Communities Benefit from Energy-Saving Trees Video Series

Trees for Energy Conservation May 04, 2016 Print Friendly and PDF

A key aspect of a livable, sustainable community is melding of the built and natural environments. Robert Northrup, Urban and Community Extension Forester with the University of Florida, examines integration of architecture with the urban forest. Robert discusses how trees create a sense of place and provide a comfortable environment to seek respite in our day-to-day lives. Additionally, a well-designed urban forest can lead to notable energy savings by casting shade onto buildings and moderating the urban heat island effect. Using less energy to cool buildings keeps money in our pockets and reduces air pollution and greenhouse gas emissions.

Urban forestry, the planning and care of trees in the built environment, relies on a community of engaged citizens for its success. Citizens are sometimes reluctant to plant a tree or get involved with urban forestry due to concerns about time, cost, or risk. Robert Northrup discusses community interest in planting and maintaining trees and how education and financial resources can impact citizen attitudes and behaviors. In his discussion, Robert points out that “there are costs to the urban forest, but the benefits outweigh those costs, particularly through good, sound management and use of science to guide planning...to produce a multitude of benefits.”

Cities can be hot, noisy, and crowded environments, all of which affect our physical, emotional, and psychological well-being. Disadvantaged communities often find themselves living in harsh physical environments with limited access to nature and its restorative benefits. Fortunately, urban forests can provide a refuge from the heat and chaos of the city. Robert Northrup reflects on the features of urban forests - shade, solitude, and wildlife - and explains how this environment affects park visitors both physically and mentally. Robert contends that urban forests are indispensable for the well-being of city dwellers.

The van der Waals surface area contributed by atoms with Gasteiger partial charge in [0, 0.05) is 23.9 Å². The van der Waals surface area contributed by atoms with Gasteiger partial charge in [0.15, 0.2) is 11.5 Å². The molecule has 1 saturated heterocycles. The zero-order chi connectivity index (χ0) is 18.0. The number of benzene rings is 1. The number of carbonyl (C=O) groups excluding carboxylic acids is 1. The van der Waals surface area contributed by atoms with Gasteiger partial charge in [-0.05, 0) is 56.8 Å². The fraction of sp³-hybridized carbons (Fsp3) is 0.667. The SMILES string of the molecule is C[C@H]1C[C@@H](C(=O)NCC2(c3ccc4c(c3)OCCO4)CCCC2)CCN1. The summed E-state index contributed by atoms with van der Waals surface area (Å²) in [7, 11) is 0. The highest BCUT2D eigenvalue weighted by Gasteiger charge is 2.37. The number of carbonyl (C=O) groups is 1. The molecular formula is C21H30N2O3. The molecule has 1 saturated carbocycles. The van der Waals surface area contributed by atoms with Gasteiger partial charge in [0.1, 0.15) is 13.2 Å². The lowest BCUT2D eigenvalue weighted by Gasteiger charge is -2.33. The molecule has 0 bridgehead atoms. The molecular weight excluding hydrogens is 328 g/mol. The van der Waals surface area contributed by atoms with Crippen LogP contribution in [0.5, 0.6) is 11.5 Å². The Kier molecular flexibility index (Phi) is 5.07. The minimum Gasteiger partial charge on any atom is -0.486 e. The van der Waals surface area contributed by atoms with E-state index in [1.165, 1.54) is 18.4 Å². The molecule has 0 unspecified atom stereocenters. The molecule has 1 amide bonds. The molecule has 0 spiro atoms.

Living in a hot, humid climate like Tampa, Florida, can make urban areas feel uninviting in the summer. People avoid venturing outside in the heat of the day, which deters the physical activity and mental release that so many desire. Robert Northrup discusses how the city of Tampa has intentionally planned green space in its business districts to encourage people to get outside, which increases shopper foot traffic and boosts worker productivity. Robert also shows off a pocket park where the soil and hardscape has been specially engineered to boost tree growth and longevity, which maximizes shade and comfort.

Urban areas tend to be hotter than outlying natural environments, which can impact air quality and human health. Fortunately, urban forests buffer the heat of the sun and cool the urban environment.  In this video, Robert Northrup describes the urban heating phenomenon and its consequences for people and the environment. Heat from the sun warms structural elements, like brick, stone, concrete, and asphalt, which then reradiate the heat overnight, making for uncomfortable temperatures and increased air conditioning demands. Robert also explains how the sun heats cars and asphalt, which then release chemicals that contribute to respiratory disease and damage the atmosphere.

 

 

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USDA / NIFA

This work is supported by the USDA National Institute of Food and Agriculture, New Technologies for Ag Extension project.